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Ashcroft takes aim at supporters of the Palestinian struggle
Stop this witch-hunt!

By Nicole Colson | February 28, 2003 | Page 12

JOHN ASHCROFT'S witch-hunt against Arabs and Muslims hit a new low last week. His Justice Department filed 50 counts of racketeering, conspiracy and other charges against eight new victims. Their "crime"? Nothing more than supporting the resistance of Palestinians to Israel's brutal occupation.

The eight are accused of aiding the Palestinian Islamic Jihad (PIJ), a group that the U.S. State Department has labeled a "terrorist organization."

"The individuals named in this indictment play a substantial role in international terrorism--they are 'material supporters' of foreign terrorist organizations," Ashcroft crowed at a press conference. "We will bring justice to the full network of terror."

But there's nothing just about this witch-hunt. The main target of the new roundup is Sami Al-Arian, a computer science professor at the University of South Florida and well-known Palestinian rights activist.

Ashcroft alleges that he's the "mastermind" behind the North American operations of the PIJ. Al-Arian has been under investigation for years, yet the Justice Department has never before charged him with any crime.

Until 1995, it wasn't illegal to raise money for, support or be an active member of the PIJ. But once the organization was designated a terrorist group in 1995 by Bill Clinton, Al-Arian became a prime target. That year, the FBI raided his office and home, seizing documents. But no charges were brought against him.

In 1996, the University of South Florida also investigated the allegations and found no evidence to support the claim that he backed terrorist activities. In 2000, a judge addressed the charges yet again--and found that there was "no evidence" that either of the charitable organizations Al-Arian heads was connected to the PIJ.

But the Feds are back again with the same old claims. As Al-Arian's lawyer, Nicholas Matassini, told the New York Times, the indictment is "a work of fiction. He's a political prisoner, right now as we speak."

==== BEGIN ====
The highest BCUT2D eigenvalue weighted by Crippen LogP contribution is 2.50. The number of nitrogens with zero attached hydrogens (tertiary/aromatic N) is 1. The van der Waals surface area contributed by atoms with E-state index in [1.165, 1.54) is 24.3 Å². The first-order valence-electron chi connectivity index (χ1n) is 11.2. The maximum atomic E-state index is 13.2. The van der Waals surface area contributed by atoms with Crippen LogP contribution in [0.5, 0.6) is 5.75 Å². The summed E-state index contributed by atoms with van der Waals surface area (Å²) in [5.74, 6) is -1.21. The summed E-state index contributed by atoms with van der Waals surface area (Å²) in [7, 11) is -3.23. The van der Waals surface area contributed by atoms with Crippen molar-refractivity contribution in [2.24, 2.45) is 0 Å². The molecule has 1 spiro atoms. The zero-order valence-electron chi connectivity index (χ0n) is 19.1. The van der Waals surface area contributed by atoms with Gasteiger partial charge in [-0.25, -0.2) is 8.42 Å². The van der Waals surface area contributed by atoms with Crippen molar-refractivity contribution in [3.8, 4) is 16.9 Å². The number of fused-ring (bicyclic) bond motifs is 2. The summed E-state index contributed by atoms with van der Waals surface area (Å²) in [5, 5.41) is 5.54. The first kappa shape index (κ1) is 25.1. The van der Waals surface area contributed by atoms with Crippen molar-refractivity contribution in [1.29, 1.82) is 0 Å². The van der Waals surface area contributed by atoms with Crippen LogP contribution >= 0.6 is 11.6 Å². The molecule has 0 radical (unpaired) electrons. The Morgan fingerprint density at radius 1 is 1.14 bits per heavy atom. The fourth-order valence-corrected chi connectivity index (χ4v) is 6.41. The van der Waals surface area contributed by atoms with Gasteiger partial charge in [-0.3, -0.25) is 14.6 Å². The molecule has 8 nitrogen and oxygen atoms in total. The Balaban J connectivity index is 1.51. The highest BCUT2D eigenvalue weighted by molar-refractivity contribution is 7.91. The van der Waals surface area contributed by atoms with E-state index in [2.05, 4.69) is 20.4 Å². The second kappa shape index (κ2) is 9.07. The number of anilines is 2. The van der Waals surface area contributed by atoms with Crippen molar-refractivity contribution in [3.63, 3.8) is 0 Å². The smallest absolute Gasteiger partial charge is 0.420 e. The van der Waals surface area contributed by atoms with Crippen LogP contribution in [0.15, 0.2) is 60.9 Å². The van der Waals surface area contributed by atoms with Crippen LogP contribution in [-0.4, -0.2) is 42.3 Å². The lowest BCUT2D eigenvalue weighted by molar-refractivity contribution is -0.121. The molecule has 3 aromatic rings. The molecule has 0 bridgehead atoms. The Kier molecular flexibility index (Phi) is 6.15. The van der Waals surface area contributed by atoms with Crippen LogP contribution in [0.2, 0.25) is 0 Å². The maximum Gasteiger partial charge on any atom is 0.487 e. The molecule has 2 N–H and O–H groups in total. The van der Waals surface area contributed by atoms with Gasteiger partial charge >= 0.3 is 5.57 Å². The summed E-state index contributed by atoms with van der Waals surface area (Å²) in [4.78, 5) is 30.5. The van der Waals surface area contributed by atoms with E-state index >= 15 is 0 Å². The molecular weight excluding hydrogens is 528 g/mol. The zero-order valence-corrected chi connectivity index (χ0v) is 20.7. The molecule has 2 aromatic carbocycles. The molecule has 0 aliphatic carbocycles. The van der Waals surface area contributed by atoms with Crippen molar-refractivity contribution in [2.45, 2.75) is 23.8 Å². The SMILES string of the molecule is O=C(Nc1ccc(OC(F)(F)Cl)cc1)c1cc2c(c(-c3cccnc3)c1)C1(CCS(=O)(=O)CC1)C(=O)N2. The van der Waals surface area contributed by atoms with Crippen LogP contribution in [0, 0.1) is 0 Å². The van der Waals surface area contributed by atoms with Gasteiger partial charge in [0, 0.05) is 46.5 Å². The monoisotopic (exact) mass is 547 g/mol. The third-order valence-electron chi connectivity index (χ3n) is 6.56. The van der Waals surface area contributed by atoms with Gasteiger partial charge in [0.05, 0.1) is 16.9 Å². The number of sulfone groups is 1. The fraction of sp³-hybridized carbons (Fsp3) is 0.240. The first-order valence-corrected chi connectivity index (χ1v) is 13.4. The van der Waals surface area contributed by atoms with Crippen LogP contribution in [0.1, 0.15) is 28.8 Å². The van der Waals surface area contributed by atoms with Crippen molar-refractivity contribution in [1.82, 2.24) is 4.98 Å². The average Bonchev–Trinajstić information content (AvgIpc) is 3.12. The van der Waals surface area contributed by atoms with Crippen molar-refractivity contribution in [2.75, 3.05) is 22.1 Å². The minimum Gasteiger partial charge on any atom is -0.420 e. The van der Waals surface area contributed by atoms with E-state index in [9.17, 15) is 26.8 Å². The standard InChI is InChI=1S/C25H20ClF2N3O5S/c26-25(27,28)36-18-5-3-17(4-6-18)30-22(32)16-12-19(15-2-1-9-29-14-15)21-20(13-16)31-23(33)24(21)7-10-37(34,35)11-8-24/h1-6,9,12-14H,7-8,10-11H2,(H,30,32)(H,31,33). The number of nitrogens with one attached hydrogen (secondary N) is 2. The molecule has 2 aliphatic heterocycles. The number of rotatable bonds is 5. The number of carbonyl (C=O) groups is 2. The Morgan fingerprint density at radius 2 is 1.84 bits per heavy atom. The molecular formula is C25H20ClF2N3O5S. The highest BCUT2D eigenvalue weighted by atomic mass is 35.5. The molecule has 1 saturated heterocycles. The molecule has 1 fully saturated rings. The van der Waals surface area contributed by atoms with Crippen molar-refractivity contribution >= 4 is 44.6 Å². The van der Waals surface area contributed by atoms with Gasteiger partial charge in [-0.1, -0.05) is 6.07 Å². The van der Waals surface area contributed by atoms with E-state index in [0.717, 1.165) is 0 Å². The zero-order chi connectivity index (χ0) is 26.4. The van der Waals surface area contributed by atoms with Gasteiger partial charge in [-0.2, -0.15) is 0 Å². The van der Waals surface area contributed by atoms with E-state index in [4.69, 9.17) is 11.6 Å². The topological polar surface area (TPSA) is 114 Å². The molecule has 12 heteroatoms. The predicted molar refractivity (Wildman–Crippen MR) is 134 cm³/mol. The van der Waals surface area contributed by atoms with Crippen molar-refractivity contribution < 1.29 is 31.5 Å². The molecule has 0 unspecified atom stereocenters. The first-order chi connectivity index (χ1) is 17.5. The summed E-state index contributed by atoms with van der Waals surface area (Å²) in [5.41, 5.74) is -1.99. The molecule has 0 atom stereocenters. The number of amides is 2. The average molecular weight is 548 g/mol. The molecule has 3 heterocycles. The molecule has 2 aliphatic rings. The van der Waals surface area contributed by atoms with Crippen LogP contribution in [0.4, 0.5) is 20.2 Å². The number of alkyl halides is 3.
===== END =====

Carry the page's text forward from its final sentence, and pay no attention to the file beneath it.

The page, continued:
The Justice Department's indictment of Al-Arian and the others takes advantage of broad new powers granted under the USA PATRIOT Act, which allows the Feds to treat a charitable donation to a group connected with terrorism as the equivalent of planting a bomb.

But it's not hard to see the political motivation behind this prosecution. The arrests are not only part of the clampdown on Arabs and Muslims in the U.S. after September 11, they mark a new willingness of the Feds to specifically target Palestinians.

"There was a real debate inside the Department of Justice about his case," Vincent Cannistraro, the CIA's former antiterrorism chief, told Salon magazine last week. "There's been an incredible amount of pressure from Israel to move on it. They've been asking for a long time that we move against Islamic Jihad in the U.S., and that's what pushed Ashcroft to move."

The State Department's definition of what groups are "terrorist" is utter hypocrisy. The far-right Zionist group, the Jewish Defense League (JDL), for example, isn't classified as "terrorist"--even though in December 2001, two JDL leaders were caught plotting to set off pipe bombs at the office of U.S. Rep. Darrell Issa (R-Calif.) and the King Fahd mosque in Los Angeles.